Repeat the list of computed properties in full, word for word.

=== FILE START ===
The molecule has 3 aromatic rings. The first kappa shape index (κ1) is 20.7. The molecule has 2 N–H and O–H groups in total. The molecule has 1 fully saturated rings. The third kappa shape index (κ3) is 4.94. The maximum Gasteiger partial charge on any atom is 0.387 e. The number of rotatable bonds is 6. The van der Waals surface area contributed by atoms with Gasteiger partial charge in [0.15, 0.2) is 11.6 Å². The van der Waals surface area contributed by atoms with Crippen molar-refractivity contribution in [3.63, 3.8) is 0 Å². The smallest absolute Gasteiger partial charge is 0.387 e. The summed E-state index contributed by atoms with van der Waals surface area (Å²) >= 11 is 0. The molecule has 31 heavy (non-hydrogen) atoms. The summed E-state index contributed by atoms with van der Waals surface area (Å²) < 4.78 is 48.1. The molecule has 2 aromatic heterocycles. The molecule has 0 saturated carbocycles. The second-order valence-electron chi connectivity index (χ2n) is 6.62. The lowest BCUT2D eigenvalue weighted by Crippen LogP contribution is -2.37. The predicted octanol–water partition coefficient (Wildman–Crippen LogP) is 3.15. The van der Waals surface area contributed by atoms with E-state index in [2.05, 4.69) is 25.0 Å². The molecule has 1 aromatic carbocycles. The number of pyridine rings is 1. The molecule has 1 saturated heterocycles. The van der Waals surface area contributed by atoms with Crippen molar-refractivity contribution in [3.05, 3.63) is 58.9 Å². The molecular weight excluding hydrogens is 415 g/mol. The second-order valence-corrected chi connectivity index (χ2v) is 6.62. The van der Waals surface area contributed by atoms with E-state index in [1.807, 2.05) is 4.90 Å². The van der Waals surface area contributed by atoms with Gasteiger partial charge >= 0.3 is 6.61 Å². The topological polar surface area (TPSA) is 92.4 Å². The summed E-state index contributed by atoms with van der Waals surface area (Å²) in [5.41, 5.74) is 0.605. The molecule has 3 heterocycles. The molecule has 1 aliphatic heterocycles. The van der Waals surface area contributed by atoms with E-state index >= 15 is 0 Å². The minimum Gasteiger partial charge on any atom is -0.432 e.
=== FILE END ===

The molecule has 3 aromatic rings. The first kappa shape index (κ1) is 20.7. The molecule has 2 N–H and O–H groups in total. The molecule has 1 fully saturated rings. The third kappa shape index (κ3) is 4.94. The maximum Gasteiger partial charge on any atom is 0.387 e. The number of rotatable bonds is 6. The van der Waals surface area contributed by atoms with Gasteiger partial charge in [0.15, 0.2) is 11.6 Å². The van der Waals surface area contributed by atoms with Crippen molar-refractivity contribution in [3.63, 3.8) is 0 Å². The smallest absolute Gasteiger partial charge is 0.387 e. The summed E-state index contributed by atoms with van der Waals surface area (Å²) >= 11 is 0. The molecule has 31 heavy (non-hydrogen) atoms. The summed E-state index contributed by atoms with van der Waals surface area (Å²) < 4.78 is 48.1. The molecule has 2 aromatic heterocycles. The molecule has 0 saturated carbocycles. The second-order valence-electron chi connectivity index (χ2n) is 6.62. The lowest BCUT2D eigenvalue weighted by Crippen LogP contribution is -2.37. The predicted octanol–water partition coefficient (Wildman–Crippen LogP) is 3.15. The van der Waals surface area contributed by atoms with E-state index in [2.05, 4.69) is 25.0 Å². The molecule has 1 aromatic carbocycles. The number of pyridine rings is 1. The molecule has 1 saturated heterocycles. The van der Waals surface area contributed by atoms with Crippen molar-refractivity contribution in [3.05, 3.63) is 58.9 Å². The molecular weight excluding hydrogens is 415 g/mol. The second-order valence-corrected chi connectivity index (χ2v) is 6.62. The van der Waals surface area contributed by atoms with E-state index in [1.807, 2.05) is 4.90 Å². The van der Waals surface area contributed by atoms with Gasteiger partial charge >= 0.3 is 6.61 Å². The topological polar surface area (TPSA) is 92.4 Å². The summed E-state index contributed by atoms with van der Waals surface area (Å²) in [5.41, 5.74) is 0.605. The molecule has 3 heterocycles. The molecule has 1 aliphatic heterocycles. The van der Waals surface area contributed by atoms with E-state index >= 15 is 0 Å². The minimum Gasteiger partial charge on any atom is -0.432 e.